A legacy of Helen’s book is the Moondial Trail which she worked on with the Learning and Community officer at Belton House. The trail begins in the west courtyard, going through the entrance into the garden. School parties are encouraged to use their senses along the trail. Standing on the north terrace the path to the sundial lies ahead. Going through the church gate the trail reaches the icy corner of the tower and Tom’s headstone, before going onto the Orangery and the fountain in the pool of the Italian garden. This trail helps children experience the garden as the author and Minty did.

I spoke to one school child who went on the ‘Below stairs’ tour and experienced life as a kitchen boy. He dressed up as a servant polishing the silver in the kitchen which was used as part of the filming of the television series. He learnt that all the kitchen boys were called Tom. Tom in Moondial is the kitchen boy from the 1860s. Connecting the house to the kitchen is a tunnel with a rail for moving food to the dining room. When the kitchen boys were in the tunnel, they had to whistle or hum to stop them eating anything on the way.

The BBC made a children’s television programme of Moondial with Helen Cresswell writing the script. Her method had been to write the book first and to keep the television script faithful to the book. The six episodes were filmed at Belton House and village, with local children taking part. The series was broadcast from February to March 1988 and was repeated in 1990. A DVD of the series can still be obtained.

The illustrator of Moondial, P J Lynch, was a young man who had recently left Brighton Art College and was illustrating book covers for Faber when he was given Moondial to read. He told me that once he had read the book, he was excited about illustrating it. There are around twelve line drawings which are evocative of the mood of the story and add an air of mystery to the book. P J Lynch’s front cover cleverly captures several elements of the book, including the Halloween masks taken from the faces on the urns in the garden and the cloaked figure of Sarah. He was particularly pleased with the front cover which is still used by Faber.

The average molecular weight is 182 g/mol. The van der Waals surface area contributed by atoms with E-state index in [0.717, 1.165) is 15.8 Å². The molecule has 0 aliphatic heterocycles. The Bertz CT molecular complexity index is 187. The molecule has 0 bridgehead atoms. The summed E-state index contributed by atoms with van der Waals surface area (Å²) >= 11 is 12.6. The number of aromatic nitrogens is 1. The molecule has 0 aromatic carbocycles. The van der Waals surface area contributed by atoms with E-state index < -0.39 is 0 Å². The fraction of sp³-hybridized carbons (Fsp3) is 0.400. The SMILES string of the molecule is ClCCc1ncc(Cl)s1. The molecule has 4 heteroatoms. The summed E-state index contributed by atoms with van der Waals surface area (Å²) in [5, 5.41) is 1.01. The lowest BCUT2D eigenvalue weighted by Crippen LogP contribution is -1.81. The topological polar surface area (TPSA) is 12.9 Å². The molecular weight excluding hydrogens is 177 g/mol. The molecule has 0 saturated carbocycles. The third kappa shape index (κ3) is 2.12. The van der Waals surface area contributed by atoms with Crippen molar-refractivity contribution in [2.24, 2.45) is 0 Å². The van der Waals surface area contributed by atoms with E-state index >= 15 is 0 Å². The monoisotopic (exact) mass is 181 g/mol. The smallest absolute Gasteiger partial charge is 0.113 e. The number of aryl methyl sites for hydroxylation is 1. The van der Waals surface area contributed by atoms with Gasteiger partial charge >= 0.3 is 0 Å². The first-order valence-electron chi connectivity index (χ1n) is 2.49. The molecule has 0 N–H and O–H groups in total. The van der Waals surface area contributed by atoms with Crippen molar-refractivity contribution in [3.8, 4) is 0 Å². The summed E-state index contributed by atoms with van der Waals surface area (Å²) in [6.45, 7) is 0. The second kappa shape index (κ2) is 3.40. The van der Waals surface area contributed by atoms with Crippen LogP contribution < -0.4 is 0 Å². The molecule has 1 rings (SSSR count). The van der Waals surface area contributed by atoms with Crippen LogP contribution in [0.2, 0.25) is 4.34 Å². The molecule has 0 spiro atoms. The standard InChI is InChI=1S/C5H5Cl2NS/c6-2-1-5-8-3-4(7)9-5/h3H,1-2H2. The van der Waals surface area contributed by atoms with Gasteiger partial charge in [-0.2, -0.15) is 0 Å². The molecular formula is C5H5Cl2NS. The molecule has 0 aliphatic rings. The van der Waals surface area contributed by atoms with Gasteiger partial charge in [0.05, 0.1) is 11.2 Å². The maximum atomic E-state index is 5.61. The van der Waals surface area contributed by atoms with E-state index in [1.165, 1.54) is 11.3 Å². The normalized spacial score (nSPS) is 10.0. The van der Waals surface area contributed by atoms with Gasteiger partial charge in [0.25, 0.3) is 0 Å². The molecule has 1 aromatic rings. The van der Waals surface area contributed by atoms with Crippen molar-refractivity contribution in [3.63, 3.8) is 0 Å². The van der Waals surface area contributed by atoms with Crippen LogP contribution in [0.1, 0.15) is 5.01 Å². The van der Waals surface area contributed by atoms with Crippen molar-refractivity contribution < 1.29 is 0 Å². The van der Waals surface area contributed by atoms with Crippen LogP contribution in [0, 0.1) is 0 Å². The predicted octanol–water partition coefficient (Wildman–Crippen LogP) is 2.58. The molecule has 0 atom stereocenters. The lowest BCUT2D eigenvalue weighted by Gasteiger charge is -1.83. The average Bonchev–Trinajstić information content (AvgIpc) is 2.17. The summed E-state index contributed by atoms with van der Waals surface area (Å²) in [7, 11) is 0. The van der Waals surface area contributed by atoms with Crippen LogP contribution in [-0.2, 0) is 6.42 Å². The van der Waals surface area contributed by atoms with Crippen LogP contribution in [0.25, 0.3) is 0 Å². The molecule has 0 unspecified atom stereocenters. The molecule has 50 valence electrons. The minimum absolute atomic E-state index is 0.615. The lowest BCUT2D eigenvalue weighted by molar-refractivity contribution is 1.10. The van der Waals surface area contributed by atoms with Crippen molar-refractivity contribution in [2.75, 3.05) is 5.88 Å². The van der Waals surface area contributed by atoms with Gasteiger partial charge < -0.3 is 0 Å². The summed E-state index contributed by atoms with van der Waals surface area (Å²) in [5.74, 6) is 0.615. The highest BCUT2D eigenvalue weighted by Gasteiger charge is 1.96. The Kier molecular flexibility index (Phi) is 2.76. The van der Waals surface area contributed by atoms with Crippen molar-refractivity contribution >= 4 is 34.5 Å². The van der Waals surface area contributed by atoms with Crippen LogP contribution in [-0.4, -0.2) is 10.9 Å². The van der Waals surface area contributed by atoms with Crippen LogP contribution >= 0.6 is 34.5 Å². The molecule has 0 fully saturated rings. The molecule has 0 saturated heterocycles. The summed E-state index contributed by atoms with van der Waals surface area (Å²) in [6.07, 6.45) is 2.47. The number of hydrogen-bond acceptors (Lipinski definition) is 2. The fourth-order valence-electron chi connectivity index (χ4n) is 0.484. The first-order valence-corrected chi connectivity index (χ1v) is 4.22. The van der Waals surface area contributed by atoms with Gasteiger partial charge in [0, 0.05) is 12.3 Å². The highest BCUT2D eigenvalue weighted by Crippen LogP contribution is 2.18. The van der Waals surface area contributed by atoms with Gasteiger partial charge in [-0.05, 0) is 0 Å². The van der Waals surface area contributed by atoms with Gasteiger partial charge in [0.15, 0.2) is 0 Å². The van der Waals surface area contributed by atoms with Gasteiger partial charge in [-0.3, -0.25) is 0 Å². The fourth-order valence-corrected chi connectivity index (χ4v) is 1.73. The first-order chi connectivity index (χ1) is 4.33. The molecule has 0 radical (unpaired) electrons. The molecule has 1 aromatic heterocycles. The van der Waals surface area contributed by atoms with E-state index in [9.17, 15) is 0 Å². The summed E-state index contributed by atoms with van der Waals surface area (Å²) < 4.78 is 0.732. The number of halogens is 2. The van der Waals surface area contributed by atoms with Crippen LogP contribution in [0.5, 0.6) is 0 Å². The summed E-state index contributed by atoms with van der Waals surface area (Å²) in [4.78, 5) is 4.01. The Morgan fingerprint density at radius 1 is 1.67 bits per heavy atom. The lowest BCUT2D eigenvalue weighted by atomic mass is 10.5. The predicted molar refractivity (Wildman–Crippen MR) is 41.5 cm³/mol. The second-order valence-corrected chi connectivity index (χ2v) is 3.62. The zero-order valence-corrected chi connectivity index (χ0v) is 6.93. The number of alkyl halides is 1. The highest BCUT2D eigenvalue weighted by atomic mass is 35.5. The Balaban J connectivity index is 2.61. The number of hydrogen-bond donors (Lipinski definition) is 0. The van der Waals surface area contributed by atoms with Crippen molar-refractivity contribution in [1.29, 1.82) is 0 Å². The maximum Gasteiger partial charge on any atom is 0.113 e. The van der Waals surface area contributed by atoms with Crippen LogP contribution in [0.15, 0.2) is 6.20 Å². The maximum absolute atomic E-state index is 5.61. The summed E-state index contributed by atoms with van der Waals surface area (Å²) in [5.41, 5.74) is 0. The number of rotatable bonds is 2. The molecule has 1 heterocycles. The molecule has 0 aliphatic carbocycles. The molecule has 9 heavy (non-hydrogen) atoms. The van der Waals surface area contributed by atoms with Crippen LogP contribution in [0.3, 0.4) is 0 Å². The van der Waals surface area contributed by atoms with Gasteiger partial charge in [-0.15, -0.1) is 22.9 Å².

Helen’s daughter, Caroline Rowe contacted Belton House in January 2017 and offered to lend some exhibits from her mother’s collection linked to the Moondial for the thirtieth anniversary. The exhibits are on display until November in the library, a fitting setting for an author who loved books. The exhibition includes the original handwritten manuscript of Moondial, first editions of the books and the original handwritten script for the television series. There are also photographs of Helen Cresswell and filming at the house. During August Caroline visited Belton House to see the display. She was delighted to see the exhibits being viewed and to see two Moondial books being purchased in the gift shop.

In Moondial Helen Cresswell had hoped to raise children’s awareness and interest in National Trust properties. The process had begun with her contact with the National Trust in 1984, followed by her visits to Belton House and the television filming. The publication of the books in 1987, plus the television programmes widened the numbers of children discovering Moondial. This certainly has proved to be very successful for Belton House, with many families and school parties visiting every year. When I visited in August the house and grounds were alive with families enjoying the adventure playground, pond dipping in the mirror pond, playing football and cycling. Helen Cresswell was not only a successful author but a true advocate for children and the National Trust.